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7 Examples of Successful Family Business Succession


Famous CEO Bloodlines, Like Father, Like Son

From the trend of events, it seems that some families have leadership abilities in the family line hence, the succeeding generations are trained to take over the reins of the family legacy as far as the business is concerned. The question is, are these bloodlines CEO as successful as the founding fathers?

Research has revealed that family businesses form 35% of the Fortune 500 companies, 50% of US GDP, 60% of new employment and 78% of new job creation. Today, several successful business leaders were trained by their families to handle the family business as far as leadership is concerned. We take a look at these companies and compare the progress rates across different areas.

1. Concast: Founded by Ralph Roberts and taken over by his son Brian Roberts who is the current CEO, the company experienced a 63% growth during the present CEO;s tenure between 2002 and 2013. The son made a success of the company.

2. Hess: With present CEO of John Hess and founding gather as Leon Hess, the company experienced a growth of 371% between 195 and 2013 under the leadership of the present CEO.

3. Aflac: Daniel Amos, the present CEO was a son to the founder, Paul Amos served as CEO between 190 and 2013. Aflac has experienced growth of over 2,570 under the tenure of the present CEO, the son.

4. Leows (Hotels and Resorts): The company was co-founded by Laurence Tisch and taken over by Jams Tisch the son. Between 1999 and 2013, the company experienced 148% in company growth under the leadership of the present CEO.

5. Family Dollar: This company was founded by Leon Levine and taken over by Howard Levine. Between 2003 and 2013, under the leadership of the present CEO, the company has experienced 79% of growth.

6. Cablevision: The company was started by Charles Dolan and taken over by his sone James Dolan who serves as the present CEO. Between 1995 and 2013, cablevision has experienced a 37% growth under the leadership of the present CEO.

7. McGrawHill: The company was founded by Harold McGraw and James McGraw. Terry McGraw took over as CEO between 1998 and 2013, the company since than has experienced a 206% growth.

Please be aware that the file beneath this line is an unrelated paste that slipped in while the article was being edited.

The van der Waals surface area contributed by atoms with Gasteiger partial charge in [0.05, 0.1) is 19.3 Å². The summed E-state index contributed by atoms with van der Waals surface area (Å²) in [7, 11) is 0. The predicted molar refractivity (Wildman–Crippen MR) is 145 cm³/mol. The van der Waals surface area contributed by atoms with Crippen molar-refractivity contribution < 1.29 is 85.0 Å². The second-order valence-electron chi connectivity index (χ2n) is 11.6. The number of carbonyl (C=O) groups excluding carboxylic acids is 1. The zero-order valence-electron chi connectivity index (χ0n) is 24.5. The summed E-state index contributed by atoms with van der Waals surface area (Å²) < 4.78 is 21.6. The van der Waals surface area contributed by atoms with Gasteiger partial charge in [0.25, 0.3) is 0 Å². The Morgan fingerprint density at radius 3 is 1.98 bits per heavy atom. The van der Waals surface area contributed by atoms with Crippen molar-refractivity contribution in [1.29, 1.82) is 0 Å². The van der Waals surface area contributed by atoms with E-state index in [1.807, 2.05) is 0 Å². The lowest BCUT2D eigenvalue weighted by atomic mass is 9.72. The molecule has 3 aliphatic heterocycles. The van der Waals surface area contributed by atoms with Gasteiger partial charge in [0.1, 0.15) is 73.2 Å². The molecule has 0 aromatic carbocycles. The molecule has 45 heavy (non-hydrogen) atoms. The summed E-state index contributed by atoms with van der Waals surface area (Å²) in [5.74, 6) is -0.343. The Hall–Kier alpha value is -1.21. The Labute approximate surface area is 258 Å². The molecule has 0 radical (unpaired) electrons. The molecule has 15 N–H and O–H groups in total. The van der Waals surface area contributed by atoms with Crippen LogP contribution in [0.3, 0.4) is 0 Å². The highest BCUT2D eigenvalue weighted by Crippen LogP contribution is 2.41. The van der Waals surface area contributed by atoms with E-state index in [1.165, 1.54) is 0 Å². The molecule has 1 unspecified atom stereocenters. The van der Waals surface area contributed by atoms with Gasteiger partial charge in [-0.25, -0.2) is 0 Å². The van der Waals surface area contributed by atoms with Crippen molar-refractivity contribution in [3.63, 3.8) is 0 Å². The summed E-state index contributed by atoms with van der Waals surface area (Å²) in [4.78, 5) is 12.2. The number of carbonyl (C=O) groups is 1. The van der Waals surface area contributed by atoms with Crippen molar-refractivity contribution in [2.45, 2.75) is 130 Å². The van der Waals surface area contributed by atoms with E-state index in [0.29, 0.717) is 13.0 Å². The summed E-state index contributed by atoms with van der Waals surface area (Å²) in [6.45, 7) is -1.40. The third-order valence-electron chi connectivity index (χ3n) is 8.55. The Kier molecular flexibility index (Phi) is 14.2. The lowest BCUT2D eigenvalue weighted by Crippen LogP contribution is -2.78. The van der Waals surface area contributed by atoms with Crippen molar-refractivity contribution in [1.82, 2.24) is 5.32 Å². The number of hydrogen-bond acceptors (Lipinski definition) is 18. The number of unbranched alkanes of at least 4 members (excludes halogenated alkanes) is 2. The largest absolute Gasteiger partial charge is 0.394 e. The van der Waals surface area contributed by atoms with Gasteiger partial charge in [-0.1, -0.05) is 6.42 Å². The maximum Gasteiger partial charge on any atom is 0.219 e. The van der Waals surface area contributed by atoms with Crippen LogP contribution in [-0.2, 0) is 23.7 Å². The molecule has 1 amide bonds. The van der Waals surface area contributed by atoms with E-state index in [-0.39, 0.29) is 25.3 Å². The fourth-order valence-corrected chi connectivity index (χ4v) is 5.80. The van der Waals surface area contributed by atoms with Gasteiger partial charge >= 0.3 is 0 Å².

Flops of the Fortune 500

In some cases, a failing bloodline CEO is replaced while the family is retained on the governing board. The new CEO either redefines the company or is replaced if the family wants control back. First on our list is:

1. Walmart: This was founded by Sam Walton, he was CEO and chairman. H Lee Scot was ousted from CEO position and take over by Michael Duke who is the present CEO. The current chairman is S. Robson Walton, the son of the founder. Under his tenure, the company has grown by 462%.

2. Ford: Henry Ford founded Ford Automobile. Henry Ford the second and William C Ford the Nephew were both former CEOs. Presently Alan Mulally is the current CEO with William C. Ford as chairman. The company has experienced 59% growth between 2006 and 2013.

3. Nordstrom: This was founded by John W. Nordstrom. He was the great grandfather. The company was later taken over by Everett Nordstrom, the grandfather and the Bruce Nordstrom the former CEO. Between 2000 and 2013, the company has grown by 329%, thanks to the current CEO, Blake Nordstrom.

Self Made Stars

On the flip side, some CEOs have proven that they did not need family support to rise to the top.

1. Larry Ellison (Oracle Technology): He was adopted by his parents, had no family connections or inherited any form of wealth. He grew his company by 17,601% between 1988 and 2013.

2. Howard Schultz (Starbucks Food Service): He was the son of a truck driver and factory worker. During the current CEOs tenure, the company experienced a growth of 206% from 208 and 2013.

3. Seldon Adelson (Las Vegas Sands Corps Entertainment): He was the son of a cab driver in Dorchester, MA. The company became public in 2005 and has since recovered from the recession, but its worth is in the neighborhood of $50 billion. During the present CEOs tenure, the company growth was -0.3%.

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